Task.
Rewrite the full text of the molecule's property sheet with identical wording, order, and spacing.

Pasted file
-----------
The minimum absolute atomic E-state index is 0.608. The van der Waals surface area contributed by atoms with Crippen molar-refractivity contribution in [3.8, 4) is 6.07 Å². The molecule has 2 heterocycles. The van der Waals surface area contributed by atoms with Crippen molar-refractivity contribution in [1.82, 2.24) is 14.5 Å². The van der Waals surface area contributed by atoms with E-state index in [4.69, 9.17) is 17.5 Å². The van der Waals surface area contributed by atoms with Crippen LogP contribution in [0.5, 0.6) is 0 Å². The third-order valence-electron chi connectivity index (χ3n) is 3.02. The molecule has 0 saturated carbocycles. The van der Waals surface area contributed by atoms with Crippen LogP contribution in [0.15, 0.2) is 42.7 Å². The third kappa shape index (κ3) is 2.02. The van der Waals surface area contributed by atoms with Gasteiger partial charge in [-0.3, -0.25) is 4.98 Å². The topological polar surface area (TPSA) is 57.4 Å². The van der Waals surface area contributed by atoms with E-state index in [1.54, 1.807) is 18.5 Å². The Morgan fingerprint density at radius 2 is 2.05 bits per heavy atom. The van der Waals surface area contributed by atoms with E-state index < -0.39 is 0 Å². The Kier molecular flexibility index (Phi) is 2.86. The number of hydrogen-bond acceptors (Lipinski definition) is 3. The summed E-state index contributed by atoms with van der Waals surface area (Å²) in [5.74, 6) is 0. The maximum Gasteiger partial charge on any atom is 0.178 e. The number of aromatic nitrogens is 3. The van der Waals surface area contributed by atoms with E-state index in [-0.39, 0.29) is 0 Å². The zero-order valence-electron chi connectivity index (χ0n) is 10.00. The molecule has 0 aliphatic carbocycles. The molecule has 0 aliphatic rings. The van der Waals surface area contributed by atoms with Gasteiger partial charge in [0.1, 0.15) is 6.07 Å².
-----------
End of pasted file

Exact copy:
The minimum absolute atomic E-state index is 0.608. The van der Waals surface area contributed by atoms with Crippen molar-refractivity contribution in [3.8, 4) is 6.07 Å². The molecule has 2 heterocycles. The van der Waals surface area contributed by atoms with Crippen molar-refractivity contribution in [1.82, 2.24) is 14.5 Å². The van der Waals surface area contributed by atoms with E-state index in [4.69, 9.17) is 17.5 Å². The van der Waals surface area contributed by atoms with Crippen LogP contribution in [0.5, 0.6) is 0 Å². The third-order valence-electron chi connectivity index (χ3n) is 3.02. The molecule has 0 saturated carbocycles. The van der Waals surface area contributed by atoms with Crippen LogP contribution in [0.15, 0.2) is 42.7 Å². The third kappa shape index (κ3) is 2.02. The van der Waals surface area contributed by atoms with Gasteiger partial charge in [-0.3, -0.25) is 4.98 Å². The topological polar surface area (TPSA) is 57.4 Å². The van der Waals surface area contributed by atoms with E-state index in [1.54, 1.807) is 18.5 Å². The Morgan fingerprint density at radius 2 is 2.05 bits per heavy atom. The van der Waals surface area contributed by atoms with E-state index < -0.39 is 0 Å². The Kier molecular flexibility index (Phi) is 2.86. The number of hydrogen-bond acceptors (Lipinski definition) is 3. The summed E-state index contributed by atoms with van der Waals surface area (Å²) in [5.74, 6) is 0. The maximum Gasteiger partial charge on any atom is 0.178 e. The number of aromatic nitrogens is 3. The van der Waals surface area contributed by atoms with E-state index in [-0.39, 0.29) is 0 Å². The zero-order valence-electron chi connectivity index (χ0n) is 10.00. The molecule has 0 aliphatic carbocycles. The molecule has 0 aliphatic rings. The van der Waals surface area contributed by atoms with Gasteiger partial charge in [0.1, 0.15) is 6.07 Å².